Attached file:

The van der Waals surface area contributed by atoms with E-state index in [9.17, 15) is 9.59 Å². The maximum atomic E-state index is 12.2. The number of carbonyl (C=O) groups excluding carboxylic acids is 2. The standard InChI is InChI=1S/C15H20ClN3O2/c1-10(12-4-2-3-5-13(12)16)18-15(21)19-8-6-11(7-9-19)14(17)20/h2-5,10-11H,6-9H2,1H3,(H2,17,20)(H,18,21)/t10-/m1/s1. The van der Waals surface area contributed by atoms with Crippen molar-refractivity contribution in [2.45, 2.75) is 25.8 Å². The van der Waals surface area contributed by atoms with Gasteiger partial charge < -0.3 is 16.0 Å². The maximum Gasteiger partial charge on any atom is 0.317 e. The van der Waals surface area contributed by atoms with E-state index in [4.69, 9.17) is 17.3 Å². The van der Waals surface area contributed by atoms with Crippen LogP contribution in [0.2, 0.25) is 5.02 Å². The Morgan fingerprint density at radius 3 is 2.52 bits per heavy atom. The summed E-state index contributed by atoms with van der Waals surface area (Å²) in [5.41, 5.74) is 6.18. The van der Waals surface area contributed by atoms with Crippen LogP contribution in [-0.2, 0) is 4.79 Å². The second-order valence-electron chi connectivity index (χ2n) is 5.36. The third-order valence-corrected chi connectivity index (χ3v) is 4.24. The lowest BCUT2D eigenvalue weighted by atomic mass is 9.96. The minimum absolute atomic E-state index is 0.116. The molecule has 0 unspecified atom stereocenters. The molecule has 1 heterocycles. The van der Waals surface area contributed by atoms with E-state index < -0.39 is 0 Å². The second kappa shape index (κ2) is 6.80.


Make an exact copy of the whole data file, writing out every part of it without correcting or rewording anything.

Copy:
The van der Waals surface area contributed by atoms with E-state index in [9.17, 15) is 9.59 Å². The maximum atomic E-state index is 12.2. The number of carbonyl (C=O) groups excluding carboxylic acids is 2. The standard InChI is InChI=1S/C15H20ClN3O2/c1-10(12-4-2-3-5-13(12)16)18-15(21)19-8-6-11(7-9-19)14(17)20/h2-5,10-11H,6-9H2,1H3,(H2,17,20)(H,18,21)/t10-/m1/s1. The van der Waals surface area contributed by atoms with Crippen molar-refractivity contribution in [2.45, 2.75) is 25.8 Å². The van der Waals surface area contributed by atoms with Gasteiger partial charge < -0.3 is 16.0 Å². The maximum Gasteiger partial charge on any atom is 0.317 e. The van der Waals surface area contributed by atoms with E-state index in [4.69, 9.17) is 17.3 Å². The van der Waals surface area contributed by atoms with Crippen LogP contribution in [0.2, 0.25) is 5.02 Å². The Morgan fingerprint density at radius 3 is 2.52 bits per heavy atom. The summed E-state index contributed by atoms with van der Waals surface area (Å²) in [5.41, 5.74) is 6.18. The van der Waals surface area contributed by atoms with Crippen LogP contribution in [-0.2, 0) is 4.79 Å². The second-order valence-electron chi connectivity index (χ2n) is 5.36. The third-order valence-corrected chi connectivity index (χ3v) is 4.24. The lowest BCUT2D eigenvalue weighted by atomic mass is 9.96. The minimum absolute atomic E-state index is 0.116. The molecule has 0 unspecified atom stereocenters. The molecule has 1 heterocycles. The van der Waals surface area contributed by atoms with E-state index < -0.39 is 0 Å². The second kappa shape index (κ2) is 6.80.